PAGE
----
ABS Braking System

  Bingalau 20:23 30 Jan 2007

I've just been in touch with my garage because my brakes are playing up. I was getting a juddering feeling through the brake pedal, guessed immediately that it must be the ABS system. A friend in the business confirmed this and said that one of the sensors has given up the ghost. He said the only cure is to get in touch with the garage that deals with my model "Daewoo Leganza" and that they will have to put it on to their computer to find which sensor is kaput. The garage informs me that it will cost me £37.50 plus VAT to put it on the computer for the test. (Sounds like a rip off to me) Then they can only guess at the cost of replacing the duff part. their guess is approximately £165.00 plus VAT, of course. I work that out at £237.95. Boy am I glad I don't own a Beamer or a Merc.? Does anybody know a cheaper way of getting it done? It seems different vehicles use different computer systems for finding faults. I've got a feeling the fault is already recorded somewhere in the bowels of the engine. ..Bingalau..

  Forum Editor 20:28 30 Jan 2007

isn't exactly a fortune to pay for accurate information about something that might affect your safety is it? Why do you think it's a 'rip-off'?

  Fred the flour grader 20:37 30 Jan 2007

find the abs sensor and clean it with an old tooth brush as it may be clogged up with dirt,road salt etc. This worked for a friend of mine on his Renault Scenic, saved him £200, hope it works for you, Bingalau.

  Totally-braindead 20:42 30 Jan 2007

Bingalau I'm afraid its a fact of life now that cars are getting more and more complicated. A friend of mine has a garage, small one with 5 mechanics. With all the high tech modules in a car when one fails they have to take the car to the makers garage. The reason is when a module fails there is no way to tell which module it is that has failed. Some can cost £50, some can cost £500. You might be able to cut it down to say 3 items out of 6 possabilities but you cannot afford to replace all three therefore its cheaper to take it to the ones that have the machine.
The machines are all different by the way. A garage can spend £5000 on a diagnostic machine that can only do one make. Therefore to do all the makes they would need perhaps 20 or 30 machines. Plus as new models come out every year the software must change so you have to pay for the updates as well.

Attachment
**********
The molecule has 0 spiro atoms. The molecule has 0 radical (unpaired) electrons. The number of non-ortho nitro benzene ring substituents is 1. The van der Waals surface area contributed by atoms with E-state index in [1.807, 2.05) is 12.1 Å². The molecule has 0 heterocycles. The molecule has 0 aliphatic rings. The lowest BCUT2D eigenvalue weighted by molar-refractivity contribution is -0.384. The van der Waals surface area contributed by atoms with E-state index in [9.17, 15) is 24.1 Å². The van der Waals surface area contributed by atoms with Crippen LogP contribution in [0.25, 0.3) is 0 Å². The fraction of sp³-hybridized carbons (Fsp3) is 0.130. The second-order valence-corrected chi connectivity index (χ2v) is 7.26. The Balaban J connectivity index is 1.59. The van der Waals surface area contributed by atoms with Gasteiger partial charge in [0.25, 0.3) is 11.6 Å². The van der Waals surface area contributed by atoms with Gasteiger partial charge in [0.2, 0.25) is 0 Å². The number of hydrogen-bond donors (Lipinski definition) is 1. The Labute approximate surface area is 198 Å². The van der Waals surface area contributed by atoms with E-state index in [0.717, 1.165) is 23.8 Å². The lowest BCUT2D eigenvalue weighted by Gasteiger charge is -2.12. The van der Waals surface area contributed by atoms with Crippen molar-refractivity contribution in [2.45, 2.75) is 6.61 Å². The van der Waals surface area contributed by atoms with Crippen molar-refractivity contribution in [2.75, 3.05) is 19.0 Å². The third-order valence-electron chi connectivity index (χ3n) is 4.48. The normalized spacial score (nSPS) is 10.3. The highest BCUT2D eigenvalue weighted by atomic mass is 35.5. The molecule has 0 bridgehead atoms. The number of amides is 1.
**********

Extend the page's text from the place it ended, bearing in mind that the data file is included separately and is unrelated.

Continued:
If it costs £5000 for one machine and you charge £50 for its use you need to do 100 tests before you break even. Thats 2 a week. And a garage that basically does them all cannot afford this sort of outlay, and thats just for one make.
Thats why they take it to the main garage that does the cars and thats why they charge so much.
If theres anyone overcharging its either the car manufacturers who make it so complicated that the only way you can tell is by using a dedicated computer or its the companies who create the machines to tell you whats wrong.
All this could be simply solved if the car manufacturers were forced to include some sort of visual display of what unit had failed. Say a box with 30 LEDS in it, one for each module. You see which one is out and replace that module, problem solved.
But it'll never happen.

  Bingalau 20:43 30 Jan 2007

FE. It seems a lot to me just to read from one computer to the other. But I agree I am going to have to bite the bullet for safety's sake, and pay up. Maybe the expression "Rip-Off" is wrong but it seems a lot of money to me. It is a lot of money to me! I wonder do they check up on the other sensors at the same time? I would hate to have to keep going back every time I get a feeling in my brake pedal. After all I assume there are another three sensors. ..Bingalau..

  Bingalau 20:49 30 Jan 2007

Fred the flour grader. I wouldn't know where to begin looking for the sensor to clean it, but I will keep your suggestion in mind. To Totally-braindead. for the advice given. Many thanks. ..Bingalau..

  Forum Editor 20:55 30 Jan 2007

my son was driving to work along a winding country lane. It was 6:30, and dark. He rounded a bend and suddenly the car was spinning on mud. He braked and the ABS kicked in and slowed him, but he was confused and it was too late to stop the car mounting the grass bank. It ended up on the roof with him hanging upside down.

The car is a write-off, but my son hasn't a scratch - good brakes may have saved him from something much worse.

  Ho-Lin-Sok 21:02 30 Jan 2007

Brake judder can also be caused by warped discs or distorted drums on cars that have them.

  Bingalau 21:03 30 Jan 2007

FE. I'm glad he's o.k., after all a car is only so much metal and plastic. Sons are hard to come by, especially good ones. ..Bingalau..

  Bingalau 21:06 30 Jan 2007

Ho-Lin-Sok. That would have been easier to handle too but it happens it does not have drum brakes. Shame! ..Bingalau..

  interzone55 21:09 30 Jan 2007

You're not just paying for the test, you're paying for the mechanics time & that ain't cheap I'm afraid.

Plus, seeing as these computer testing rigs cost a fortunethey have to recoup that investment back some how.

I had a Daewoo Kalos & the engine management light kept lighting up, the garage changed all sorts of things under warranty, except the part that was actually faulty - the engine managemnt system itself - that was a £500 part & they didn't want to swap it out. More fool them, I took them to court & they were forced to pay me back everything I'd spent on the car - deposit, monthly payments, court fees etc & they were left with a car that had to be scrapped because the engine was knackered from being run with a faulty EMS.

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